Windy 1978 blizzard was “The Greatest Tragedy in the History of Ohio”
It was a dark and stormy night, not unlike Winter Storm Jonas.
Thirty-eight years ago, Ohio was digging out from a blizzard that state governor James Rhodes called the “Greatest tragedy in the history of Ohio”. In the early morning hours of January 26, 1978 a storm blew in off Lake Erie that killed at least 10 people, created two-story high snow drifts and challenged media to cover a story that threw normal coverage practices out the window.
This weekend’s storm in York is still a few hours away as this is written, but forecasts are grave, although not as bleak as in 1978. York can expect up to two feet of snow, wind gusts of 22 mph and 30 degree temperatures. That’s what the weather forecasters are telling us now. Snow accumulation could be the main threat here, taking down tree limbs which, of course, snap power lines.
So, this story is going to be one of those “When I was your age, I walked five miles to school every day, in the snow, and uphill. Yes, even in May,” stories. But this is true. It was ugly.
Snow was not the biggest killer in Sandusky, Ohio (in summer, the home of Cedar Point and all things fun). The wind was the culprit, although the 12 inches of snow and the cold played major roles in the tragedy.
This storm blew in from the north, unlike the usual weather pattern of west-to-east. The snow belt stories told about northeast Ohio and into Buffalo are all true. Storms pick up all the Lake Erie moisture and dump it on the first land it comes to– usually Buffalo. Because of its location in northwest Ohio, Sandusky is usually spared.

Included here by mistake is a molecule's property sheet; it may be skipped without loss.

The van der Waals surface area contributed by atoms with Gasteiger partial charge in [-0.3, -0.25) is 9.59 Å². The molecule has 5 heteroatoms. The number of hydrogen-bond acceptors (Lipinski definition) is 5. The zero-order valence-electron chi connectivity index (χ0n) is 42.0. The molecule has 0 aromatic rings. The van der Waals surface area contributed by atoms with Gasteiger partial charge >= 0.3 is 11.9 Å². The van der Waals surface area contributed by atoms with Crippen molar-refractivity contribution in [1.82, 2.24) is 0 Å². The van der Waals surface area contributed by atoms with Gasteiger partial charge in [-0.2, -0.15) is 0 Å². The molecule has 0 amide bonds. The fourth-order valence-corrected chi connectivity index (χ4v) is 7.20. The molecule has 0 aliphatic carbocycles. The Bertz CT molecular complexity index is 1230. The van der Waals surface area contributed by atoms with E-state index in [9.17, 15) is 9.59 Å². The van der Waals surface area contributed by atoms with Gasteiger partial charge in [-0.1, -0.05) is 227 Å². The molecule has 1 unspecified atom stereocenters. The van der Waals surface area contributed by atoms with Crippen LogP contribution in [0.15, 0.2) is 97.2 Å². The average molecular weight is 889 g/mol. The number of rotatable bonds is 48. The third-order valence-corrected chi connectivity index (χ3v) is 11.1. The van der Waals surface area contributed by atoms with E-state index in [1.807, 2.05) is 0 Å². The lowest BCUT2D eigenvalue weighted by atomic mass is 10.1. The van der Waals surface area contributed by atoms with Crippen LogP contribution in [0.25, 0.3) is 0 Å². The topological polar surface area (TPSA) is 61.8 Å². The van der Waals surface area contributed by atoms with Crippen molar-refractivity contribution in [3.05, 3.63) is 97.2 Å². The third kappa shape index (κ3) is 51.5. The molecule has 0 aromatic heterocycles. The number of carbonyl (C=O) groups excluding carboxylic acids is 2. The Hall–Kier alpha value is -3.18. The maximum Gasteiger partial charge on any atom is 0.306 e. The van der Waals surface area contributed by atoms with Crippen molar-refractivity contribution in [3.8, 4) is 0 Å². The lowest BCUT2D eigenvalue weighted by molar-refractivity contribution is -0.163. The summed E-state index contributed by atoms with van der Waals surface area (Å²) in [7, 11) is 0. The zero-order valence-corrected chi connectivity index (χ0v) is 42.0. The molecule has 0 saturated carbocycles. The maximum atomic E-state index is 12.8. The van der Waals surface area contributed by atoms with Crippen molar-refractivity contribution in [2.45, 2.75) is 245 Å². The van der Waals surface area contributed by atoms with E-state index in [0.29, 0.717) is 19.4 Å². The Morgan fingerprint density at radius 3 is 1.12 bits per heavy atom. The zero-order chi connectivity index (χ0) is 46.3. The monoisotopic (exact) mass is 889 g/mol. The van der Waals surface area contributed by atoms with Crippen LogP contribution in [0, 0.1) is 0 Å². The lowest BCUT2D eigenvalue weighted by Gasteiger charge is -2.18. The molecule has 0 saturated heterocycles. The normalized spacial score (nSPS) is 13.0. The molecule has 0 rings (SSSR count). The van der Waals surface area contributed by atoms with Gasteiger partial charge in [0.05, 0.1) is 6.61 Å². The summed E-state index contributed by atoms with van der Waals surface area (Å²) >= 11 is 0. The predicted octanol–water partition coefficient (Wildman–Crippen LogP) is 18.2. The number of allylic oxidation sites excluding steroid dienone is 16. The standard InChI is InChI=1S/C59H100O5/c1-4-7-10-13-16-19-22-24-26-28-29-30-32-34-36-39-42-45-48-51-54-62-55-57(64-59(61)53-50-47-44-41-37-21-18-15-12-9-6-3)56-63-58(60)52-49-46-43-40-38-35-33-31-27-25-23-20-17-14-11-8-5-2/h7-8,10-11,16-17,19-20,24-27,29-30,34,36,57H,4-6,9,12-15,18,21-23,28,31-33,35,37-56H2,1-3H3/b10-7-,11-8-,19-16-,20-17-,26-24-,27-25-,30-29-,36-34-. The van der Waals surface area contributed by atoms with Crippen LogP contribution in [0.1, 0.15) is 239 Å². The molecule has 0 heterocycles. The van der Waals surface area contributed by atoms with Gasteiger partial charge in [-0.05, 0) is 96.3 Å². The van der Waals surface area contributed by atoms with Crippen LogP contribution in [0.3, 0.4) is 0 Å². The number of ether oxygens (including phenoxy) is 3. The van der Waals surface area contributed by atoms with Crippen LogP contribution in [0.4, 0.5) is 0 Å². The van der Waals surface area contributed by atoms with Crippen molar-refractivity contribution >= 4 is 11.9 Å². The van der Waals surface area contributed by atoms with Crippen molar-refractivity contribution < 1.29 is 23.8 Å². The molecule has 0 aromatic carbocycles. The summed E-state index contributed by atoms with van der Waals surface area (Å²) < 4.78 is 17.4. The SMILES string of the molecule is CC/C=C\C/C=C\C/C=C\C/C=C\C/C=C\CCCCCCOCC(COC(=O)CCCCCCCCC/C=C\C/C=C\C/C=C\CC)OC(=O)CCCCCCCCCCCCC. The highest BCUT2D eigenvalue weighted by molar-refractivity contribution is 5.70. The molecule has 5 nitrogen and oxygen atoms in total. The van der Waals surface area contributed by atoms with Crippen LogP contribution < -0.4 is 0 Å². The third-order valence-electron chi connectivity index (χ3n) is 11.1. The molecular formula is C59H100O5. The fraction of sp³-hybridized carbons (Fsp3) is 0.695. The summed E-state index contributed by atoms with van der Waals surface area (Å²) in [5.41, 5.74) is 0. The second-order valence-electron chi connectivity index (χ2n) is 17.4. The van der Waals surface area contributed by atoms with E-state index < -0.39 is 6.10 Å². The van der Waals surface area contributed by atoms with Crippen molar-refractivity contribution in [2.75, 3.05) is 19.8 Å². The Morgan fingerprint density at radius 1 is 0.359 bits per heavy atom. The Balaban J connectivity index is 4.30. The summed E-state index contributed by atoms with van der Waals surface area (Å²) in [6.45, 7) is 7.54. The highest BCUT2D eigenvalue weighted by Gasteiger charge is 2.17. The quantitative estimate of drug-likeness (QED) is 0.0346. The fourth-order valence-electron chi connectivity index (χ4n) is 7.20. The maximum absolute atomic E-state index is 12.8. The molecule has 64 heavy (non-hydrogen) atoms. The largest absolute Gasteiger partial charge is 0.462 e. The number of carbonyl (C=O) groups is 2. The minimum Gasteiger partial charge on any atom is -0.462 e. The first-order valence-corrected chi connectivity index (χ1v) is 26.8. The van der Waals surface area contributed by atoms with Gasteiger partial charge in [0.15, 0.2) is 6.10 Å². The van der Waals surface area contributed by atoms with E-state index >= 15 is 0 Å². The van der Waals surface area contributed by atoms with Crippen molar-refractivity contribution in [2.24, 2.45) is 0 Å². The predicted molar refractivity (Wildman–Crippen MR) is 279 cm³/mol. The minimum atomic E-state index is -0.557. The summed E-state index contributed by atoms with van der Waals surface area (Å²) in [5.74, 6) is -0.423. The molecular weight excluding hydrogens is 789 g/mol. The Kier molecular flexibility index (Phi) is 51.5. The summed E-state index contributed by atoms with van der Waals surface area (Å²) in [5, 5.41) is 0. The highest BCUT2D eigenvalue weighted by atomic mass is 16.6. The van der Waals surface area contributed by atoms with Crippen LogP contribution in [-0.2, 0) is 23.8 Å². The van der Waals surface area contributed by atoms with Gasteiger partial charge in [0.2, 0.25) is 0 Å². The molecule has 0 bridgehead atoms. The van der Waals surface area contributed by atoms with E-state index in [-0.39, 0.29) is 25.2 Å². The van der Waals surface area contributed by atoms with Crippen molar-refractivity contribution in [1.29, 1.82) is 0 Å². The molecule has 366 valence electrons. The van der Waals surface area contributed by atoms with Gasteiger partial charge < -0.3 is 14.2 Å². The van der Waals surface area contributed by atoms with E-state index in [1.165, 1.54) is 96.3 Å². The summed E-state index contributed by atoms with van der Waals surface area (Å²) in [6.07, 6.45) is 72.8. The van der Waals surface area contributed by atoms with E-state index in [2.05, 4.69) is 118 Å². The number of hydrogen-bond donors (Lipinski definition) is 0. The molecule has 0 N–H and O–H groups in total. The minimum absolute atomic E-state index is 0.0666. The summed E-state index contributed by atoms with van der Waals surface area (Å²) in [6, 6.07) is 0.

Ah, but on this day, the north wind swept up all the snow that was falling on the lake and blew it into the road that takes summer tourists to the Point, and then into the city itself and beyond.
Sandusky Register stories told of hurricane-force winds, some at 70 mph. Coupled with a foot of snowfall and bitter temperatures hovering around zero, the wind– and wind chill– transformed a mere snow storm into a disaster. One story claimed a drift 30 feet high and another neared a second-story window.
To cover the event, photographers rode with rescue personnel on snowmobiles or in the back of ambulances and fire trucks. The snowmobiles rode over the top of vehicles hidden in the drifts.
Homes along the Cedar Point roads were exquisite, huge, high-priced– and isolated. Many houses were owned by physicians who couldn’t get out their front door without rescue. There were still hospital patients to be cared for and new patients were admitted. At least one doctor was airlifted to the hospital by helicopter.
It was many days before those houses and the roads leading to them could be cleared. Big front end loaders were hired to dump snow to the roadside–drifts overwhelmed the plows– and even when schools opened again, the streets were sometimes so narrow and the snow so high that the bus mirrors nearly scraped.
Stories of bravery, self-sacrifice and human kindness were everywhere. A baby born at home, neighbors gathering at a common fireplace because power failed, houses being opened to a friend whose roof collapsed. But there will always be the other stories too.
Six men were trying to get home, but their car was stopped alongside the road. It may have gotten stuck, the driver pulled over because of snow blindness, whatever. They kept the car running to stay warm, but the wind piled up snow around the car, funneling carbon monoxide inside. All six were found dead the next day. A lone driver’s car got stuck and he tried to make it across the field to a farm house only a few hundred yards away. Temperatures were near zero and the wind sucked all the heat out of him. He didn’t make it.
A space heater started a farm house fire, but fire fighters and the sobbing homeowners could only watch the house burn when massive snow drifts stopped fire equipment a half mile away.
Cars were bulldozed off the drifted roads, some weren’t located until enough snow had melted days later.
From the air, photographers captured a state route 4 parking lot, a mass of empty cars and trucks, most in line with nowhere to go.
It was ugly.
For those of you lucky enough or old enough not to remember that storm, take heed tonight and this weekend. The snow is a problem, but the wind is also a killer.
Be safe. And be prepared.